Hey there! Sign in to join this conversationNew here? Join for free
    • Thread Starter
    Offline

    13
    ReputationRep:
    I've plotted a graph of resistance vs temperature and this is it: <br />
    <br />
    I have then enlarged a portion of the graph to find a certain temperature change at a two specific resistances: <br />
    <br />
    The faded vertical lines indicate the change in temperature. <br />
    <br />
    My question is, I've used a thermometer (+/- 1 degree uncertainty) but the temperature change is 0.32*C so how would I find the uncertainty in that? (My scalar uncertainty is greater than the value itself)
    Offline

    11
    ReputationRep:
    (Original post by munchen102)
    I've plotted a graph of resistance vs temperature and this is it: <br />
    <br />
    I have then enlarged a portion of the graph to find a certain temperature change at a two specific resistances: <br />
    <br />
    The faded vertical lines indicate the change in temperature. <br />
    <br />
    My question is, I've used a thermometer (+/- 1 degree uncertainty) but the temperature change is 0.32*C so how would I find the uncertainty in that? (My scalar uncertainty is greater than the value itself)
    How did you measure a change of less than a degree with a thermometer that is only accurate to one degree?
    The uncertainty applies to the reading, not to the delta.
    • Thread Starter
    Offline

    13
    ReputationRep:
    (Original post by joostan)
    How did you measure a change of less than a degree with a thermometer that is only accurate to one degree?
    The uncertainty applies to the reading, not to the delta.
    I didn't. I took several readings at 0,5,10,20,30 up to 90*C and then plotted a graph of resistance vs temp. I then used this graph (graph1) to measure the small temperature change at a certain change in resistance.

    So the ΔT wouldn't have an uncertainty?
    Offline

    11
    ReputationRep:
    (Original post by munchen102)
    I didn't. I took several readings at 0,5,10,20,30 up to 90*C and then plotted a graph of resistance vs temp. I then used this graph (graph1) to measure the small temperature change at a certain change in resistance.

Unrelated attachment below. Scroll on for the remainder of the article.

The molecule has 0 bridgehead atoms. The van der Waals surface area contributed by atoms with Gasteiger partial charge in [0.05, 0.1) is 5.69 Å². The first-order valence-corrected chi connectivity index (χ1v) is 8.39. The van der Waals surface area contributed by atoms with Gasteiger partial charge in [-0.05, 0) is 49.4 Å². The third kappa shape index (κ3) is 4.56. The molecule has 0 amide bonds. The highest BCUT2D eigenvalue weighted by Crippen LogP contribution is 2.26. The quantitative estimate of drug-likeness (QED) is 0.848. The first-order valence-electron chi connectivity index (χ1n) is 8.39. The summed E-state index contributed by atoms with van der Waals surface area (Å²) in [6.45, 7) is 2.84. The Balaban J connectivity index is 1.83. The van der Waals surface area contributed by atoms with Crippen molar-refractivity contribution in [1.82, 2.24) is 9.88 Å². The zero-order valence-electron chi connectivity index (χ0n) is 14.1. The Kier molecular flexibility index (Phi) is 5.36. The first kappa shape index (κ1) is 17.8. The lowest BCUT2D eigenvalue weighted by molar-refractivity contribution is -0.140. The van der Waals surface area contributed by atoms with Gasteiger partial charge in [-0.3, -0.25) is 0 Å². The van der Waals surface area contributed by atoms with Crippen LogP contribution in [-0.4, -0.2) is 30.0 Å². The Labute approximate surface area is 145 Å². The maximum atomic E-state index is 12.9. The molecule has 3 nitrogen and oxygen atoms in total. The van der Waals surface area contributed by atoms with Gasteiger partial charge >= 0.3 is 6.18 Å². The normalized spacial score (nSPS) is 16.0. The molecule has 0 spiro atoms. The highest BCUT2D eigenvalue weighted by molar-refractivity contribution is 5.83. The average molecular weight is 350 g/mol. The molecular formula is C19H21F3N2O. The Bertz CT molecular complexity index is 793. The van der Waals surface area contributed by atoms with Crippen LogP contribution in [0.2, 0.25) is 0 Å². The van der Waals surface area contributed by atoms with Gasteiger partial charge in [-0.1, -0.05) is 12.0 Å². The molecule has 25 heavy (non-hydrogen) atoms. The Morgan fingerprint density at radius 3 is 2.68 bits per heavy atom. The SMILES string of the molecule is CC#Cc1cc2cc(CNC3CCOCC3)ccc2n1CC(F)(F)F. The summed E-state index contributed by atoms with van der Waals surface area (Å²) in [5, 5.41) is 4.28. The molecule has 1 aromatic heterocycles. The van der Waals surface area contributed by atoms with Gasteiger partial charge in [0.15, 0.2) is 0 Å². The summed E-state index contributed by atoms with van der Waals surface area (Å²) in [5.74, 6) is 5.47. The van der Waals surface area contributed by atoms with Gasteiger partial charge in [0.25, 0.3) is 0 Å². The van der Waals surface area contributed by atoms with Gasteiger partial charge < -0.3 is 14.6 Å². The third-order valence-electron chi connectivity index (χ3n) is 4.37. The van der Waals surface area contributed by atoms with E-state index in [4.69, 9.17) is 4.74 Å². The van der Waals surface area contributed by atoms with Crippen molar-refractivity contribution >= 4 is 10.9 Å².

So the ΔT wouldn't have an uncertainty?
    The uncertainty applies to the measured values, e.g. 0, 5, 10, 20 etc. It does not apply to ΔT, in so many words, it applies to the points at either end, but not the ΔT itself.
    • Thread Starter
    Offline

    13
    ReputationRep:
    (Original post by joostan)
    The uncertainty applies to the measured values, e.g. 0, 5, 10, 20 etc. It does not apply to ΔT, in so many words, it applies to the points at either end, but not the ΔT itself.
    Thanks I understand that. So is there any uncertainty in the value taken from the graph?
    Offline

    11
    ReputationRep:
    (Original post by munchen102)
    Thanks I understand that. So is there any uncertainty in the value taken from the graph?
    In the ΔT? Yes but it's complicated to work out and probably not required for whatever it is you're doing.
    • Thread Starter
    Offline

    13
    ReputationRep:
    (Original post by joostan)
    In the ΔT? Yes but it's complicated to work out and probably not required for whatever it is you're doing.
    Thank you much appreciated.
 
 
 
  • See more of what you like on The Student Room

    You can personalise what you see on TSR. Tell us a little about yourself to get started.

  • Poll
    Has a teacher ever helped you cheat?
  • See more of what you like on The Student Room

    You can personalise what you see on TSR. Tell us a little about yourself to get started.

  • The Student Room, Get Revising and Marked by Teachers are trading names of The Student Room Group Ltd.

    Register Number: 04666380 (England and Wales), VAT No. 806 8067 22 Registered Office: International House, Queens Road, Brighton, BN1 3XE

    Write a reply...
    Reply
    Hide
    Reputation gems: You get these gems as you gain rep from other members for making good contributions and giving helpful advice.